Inquiry into charity that made £200,000 payments to trustee's bank account

The Charity Commission has opened an inquiry into a special needs charity after more than £200,000 was paid into a trustee’s bank account for what the regulator said was unclear reasons. 

The commission said it had opened a statutory inquiry into the Birmingham-based One Community Organisation because of “serious financial and governance concerns”.

The charity, which supports people in the deaf community and those with special needs, said there had been no wrongdoing or illegal activity and the payments issue had been resolved. 

The regulator said it opened a compliance case into the charity in April last year after inconsistencies were identified in the information trustees had reported to the commission, including conflicting statements about whether or not the charity owned property.

The commission said that as part of the case it had examined the charity’s finances, “which led to concerns that the trustees may have understated the charity’s income and expenditure for 2017 and 2018”.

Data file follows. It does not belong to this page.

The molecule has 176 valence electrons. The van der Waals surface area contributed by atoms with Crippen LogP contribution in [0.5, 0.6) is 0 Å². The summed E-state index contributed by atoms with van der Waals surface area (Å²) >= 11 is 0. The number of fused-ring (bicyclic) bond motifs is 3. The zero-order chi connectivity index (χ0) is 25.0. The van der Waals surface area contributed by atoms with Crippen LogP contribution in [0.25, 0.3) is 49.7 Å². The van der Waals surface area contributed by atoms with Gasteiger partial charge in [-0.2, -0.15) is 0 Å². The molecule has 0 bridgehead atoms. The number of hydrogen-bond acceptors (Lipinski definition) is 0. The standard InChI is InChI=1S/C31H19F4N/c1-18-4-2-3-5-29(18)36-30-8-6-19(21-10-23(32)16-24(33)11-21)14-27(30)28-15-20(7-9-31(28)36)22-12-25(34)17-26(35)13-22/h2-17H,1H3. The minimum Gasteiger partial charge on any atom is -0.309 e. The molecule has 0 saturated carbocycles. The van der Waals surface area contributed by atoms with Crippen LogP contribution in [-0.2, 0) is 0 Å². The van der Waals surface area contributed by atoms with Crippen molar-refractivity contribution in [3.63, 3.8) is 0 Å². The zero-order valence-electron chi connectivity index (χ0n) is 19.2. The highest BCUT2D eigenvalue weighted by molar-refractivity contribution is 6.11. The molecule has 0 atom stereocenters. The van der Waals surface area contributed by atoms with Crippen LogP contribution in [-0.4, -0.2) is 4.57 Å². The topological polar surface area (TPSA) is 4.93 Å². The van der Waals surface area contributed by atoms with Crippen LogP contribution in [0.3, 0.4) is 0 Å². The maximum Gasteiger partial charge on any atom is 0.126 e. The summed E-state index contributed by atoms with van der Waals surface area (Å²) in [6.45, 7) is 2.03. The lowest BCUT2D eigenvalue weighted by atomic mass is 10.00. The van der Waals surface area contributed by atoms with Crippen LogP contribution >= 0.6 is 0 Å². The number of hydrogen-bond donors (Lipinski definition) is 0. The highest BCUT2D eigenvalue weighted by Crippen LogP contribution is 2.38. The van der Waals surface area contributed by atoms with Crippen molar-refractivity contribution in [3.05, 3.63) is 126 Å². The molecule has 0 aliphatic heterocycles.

One Community Organisation is listed as having an income of £19,500 and an expenditure of £9,872 in 2018, according to its entry on the regulator’s online register. Its 2019 accounts are overdue, the register shows. 

The regulator said it had also identified concerns about potential unauthorised trustee payments. 

“The charity’s bank statements showed over £200,000 of charity funds were transferred via online payments to a trustee’s private bank account,” the regulator said. “The purpose of these payments is not clear.”

The commission said it had therefore escalated the case to a statutory inquiry to further examine the issues. 

In a statement on its website, the charity said the issue about payments to a personal bank account in 2018 had been resolved. 

It said the reason for the payments was that the charity did not have a business bank card and had to use a personal card to pay expenses. 

“All bank statements and receipts have been produced and accepted by the Charity Commission… and the issue is resolved,” it said. 

“We understand their concerns and the investigation shows no wrongdoing or illegal activity.”

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